Girlfriend’s Guide to Simplify Infertility – Bonus Content

Who doesn’t love a bonus?  Ok, this will be my last promotional post about this –

  • collection-image-525-x-644Infertility Summer Reading List Compilation eBook

Fourteen authors in the Infertility Survival Kit share their inspirational infertility stories to help you navigate your journey with excerpts and chapters from their books to create an exclusive Infertility Summer Reading List eBook Compilation. This is a one of a kind eBook that

allows you to preview these books and get a sense for which book(s) best matches your needs. Check out these books in the Infertility Survival Kit and connect with the authors at #ifbooks where you can tweet the authors and learn more about their journey. Ebook compilation includes an exclusive sampler from the Fertile Kitchen Cookbook including recipes.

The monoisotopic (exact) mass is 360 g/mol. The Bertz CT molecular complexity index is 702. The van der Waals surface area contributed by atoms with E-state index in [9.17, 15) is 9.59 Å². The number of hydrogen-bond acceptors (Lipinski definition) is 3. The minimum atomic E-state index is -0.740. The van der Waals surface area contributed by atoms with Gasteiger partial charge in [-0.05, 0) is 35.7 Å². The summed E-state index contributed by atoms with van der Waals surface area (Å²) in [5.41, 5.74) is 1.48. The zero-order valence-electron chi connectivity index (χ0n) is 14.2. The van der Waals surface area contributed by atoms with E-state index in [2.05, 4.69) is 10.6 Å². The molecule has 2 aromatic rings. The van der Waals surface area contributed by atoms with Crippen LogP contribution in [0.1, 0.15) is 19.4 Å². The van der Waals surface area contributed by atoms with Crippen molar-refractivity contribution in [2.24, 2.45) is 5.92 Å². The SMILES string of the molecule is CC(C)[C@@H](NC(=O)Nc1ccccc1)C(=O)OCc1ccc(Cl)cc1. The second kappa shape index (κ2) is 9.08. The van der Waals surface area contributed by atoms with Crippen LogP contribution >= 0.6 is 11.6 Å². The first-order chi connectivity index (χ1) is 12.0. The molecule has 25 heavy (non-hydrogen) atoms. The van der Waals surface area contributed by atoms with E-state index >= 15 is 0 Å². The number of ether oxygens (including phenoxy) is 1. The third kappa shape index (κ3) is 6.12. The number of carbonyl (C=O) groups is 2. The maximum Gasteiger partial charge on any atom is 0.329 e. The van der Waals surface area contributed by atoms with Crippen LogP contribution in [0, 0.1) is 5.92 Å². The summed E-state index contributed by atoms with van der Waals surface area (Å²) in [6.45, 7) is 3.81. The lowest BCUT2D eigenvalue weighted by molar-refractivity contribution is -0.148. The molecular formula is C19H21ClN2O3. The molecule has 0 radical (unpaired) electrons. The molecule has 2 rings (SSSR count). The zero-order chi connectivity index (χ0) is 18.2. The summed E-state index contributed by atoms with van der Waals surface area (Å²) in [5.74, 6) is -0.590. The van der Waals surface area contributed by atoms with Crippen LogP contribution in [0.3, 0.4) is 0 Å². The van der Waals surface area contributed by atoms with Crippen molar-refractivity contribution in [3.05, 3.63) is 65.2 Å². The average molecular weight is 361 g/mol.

• Infertility Insights – Voices Shared, Lessons Learned eBook

We asked the infertility community through blogs and social media to complete the statement, “I wish I would have known…. about infertility”. These voices in the community show their strength and courage by sharing their powerful lessons learned in an effort to help others on their journey. The eBook includes each person’s link in the Infertility Survival Kit so you may connect to them through their social media, blogs and website. Many of them advocate and support this community with a passion to make a difference on your journey.

  • Three Simple Steps to Setting Boundaries with Your Fertile Friends Guide – Renee Wagenner

This quick guide helps you have that difficult conversation with the person in your life that doesn’t know how to support you on your infertility journey. Three simple steps including how to set boundaries with the “Do Do” list.


  • Three Strategies for Taking Charge of Your Fertility – Russell Davis